Scholarly Article Autopsy

Brief Description:

In this activity (adapted from Project Cora), students work in groups to examine and practice navigating the component parts of a scholarly article and then compare it to a non-scholarly article on the same topic. Through the activity and follow-up discussion, students will explore:

  • How to identify scholarly articles
  • How and why they are created
  • Authority issues for scholarly and non-scholarly
  • Why this is useful to their research
  • How these principles apply to other formats

Primary Learning Outcomes:

  • Compare the unique attributes of different information formats and describe the significance of using a particular format in a research project. (4.3)
  • Describe the value that information derived from various sources would bring to a research project. (5.2)

Additional Learning Outcomes:

  • Frame pertinent questions about sources’ origins and context when considering them as support for a claim. (4.1)
  • Explain the relationships among selected sources, in preparation to represent a spectrum of viewpoints on a topic in a research project. (5.3)

Time Needed:

50 mins or more depending on depth of discussion


  • Worksheet [Word] [PDF]
  • Article List (or choose your own) [Word] [PDF]
  • Printable Activity Plan [Word] [PDF]


  1. Introduce the process (5 minutes): Hand out and review the worksheet together so that all understand what to do. Guide students to list of articles so they can find the articles assigned to their group. Tell them to assign a recorder and presenter(s).
  2. Scholarly autopsy activity (30-40 minutes): Allow students to complete the worksheet, frequently checking in with each pair/group to judge progress. When the students reach questions 8-11 they may either work from a printed copy of the comparison article or an online version as linked in the list of articles.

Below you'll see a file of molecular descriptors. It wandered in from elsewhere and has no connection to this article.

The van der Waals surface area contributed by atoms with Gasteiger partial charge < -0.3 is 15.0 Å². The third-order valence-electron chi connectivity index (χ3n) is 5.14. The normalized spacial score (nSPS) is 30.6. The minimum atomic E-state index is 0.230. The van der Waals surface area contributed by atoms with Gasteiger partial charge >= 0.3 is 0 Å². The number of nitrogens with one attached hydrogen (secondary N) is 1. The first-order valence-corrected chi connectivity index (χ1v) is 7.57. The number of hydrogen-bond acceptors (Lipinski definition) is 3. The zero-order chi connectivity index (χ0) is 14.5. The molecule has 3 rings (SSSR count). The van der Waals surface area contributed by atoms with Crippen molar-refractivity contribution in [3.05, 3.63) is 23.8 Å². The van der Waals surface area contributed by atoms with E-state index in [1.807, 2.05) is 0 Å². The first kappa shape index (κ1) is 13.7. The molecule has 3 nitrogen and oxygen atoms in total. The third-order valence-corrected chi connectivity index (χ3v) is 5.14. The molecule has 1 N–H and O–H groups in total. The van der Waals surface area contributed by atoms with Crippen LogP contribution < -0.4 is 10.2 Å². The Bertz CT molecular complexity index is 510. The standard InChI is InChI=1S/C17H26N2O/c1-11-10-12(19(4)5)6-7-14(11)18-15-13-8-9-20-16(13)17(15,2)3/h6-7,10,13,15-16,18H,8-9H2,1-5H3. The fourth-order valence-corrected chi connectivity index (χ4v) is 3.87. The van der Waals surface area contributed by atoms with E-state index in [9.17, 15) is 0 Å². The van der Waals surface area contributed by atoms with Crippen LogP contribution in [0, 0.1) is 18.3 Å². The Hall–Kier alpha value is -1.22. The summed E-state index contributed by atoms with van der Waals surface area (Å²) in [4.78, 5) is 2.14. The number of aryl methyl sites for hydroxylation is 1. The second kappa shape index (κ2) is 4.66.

3. Report back (20-30 minutes): Bring group back together and have students present. Here is a possible discussion structure:
    • Ask all of the presenters with article 1 to discuss questions 1-3.
    • Have presenters for article 2 come up and talk about questions 4-5, citations. Make a connection between the citations and bibliographies and lit reviews.
    • Have presenters for article 3 talk about the research question. Talk about what a research question is and what role it plays in the creation of information.
    • Have presenters for article 4 talk about methods used and their role in information creation and authority construction.
    • Finally, have presenters for article 5 talk about the comparison to non-scholarly. Make sure they point out the visible differences on-screen.
    • Guide the discussion so as to frame each element from the scholarly articles in terms of the research process and to emphasize the contexts in which scholarly and non-scholarly sources may be appropriate.

Instructor’s Notes:

The above process must be adapted to fit with the number of groups constituted and the example articles used. For a shorter class session, use one set of articles and have the groups only answer the questions they will present.

Multimedia Connections:

It is possible to replace some of the non-scholarly articles with video or audio clips, tweets, or other multimedia content. Be sure to keep the items short enough to be consumed in the alloted time.

Questions about this activity? Contact Maisha Duncan Carey.

Creative Commons BY-NC-SAScholarly Article Autopsy by Maisha Duncan Carey is licensed under a Creative Commons Attribution-NonCommercial-ShareAlike 4.0 International License.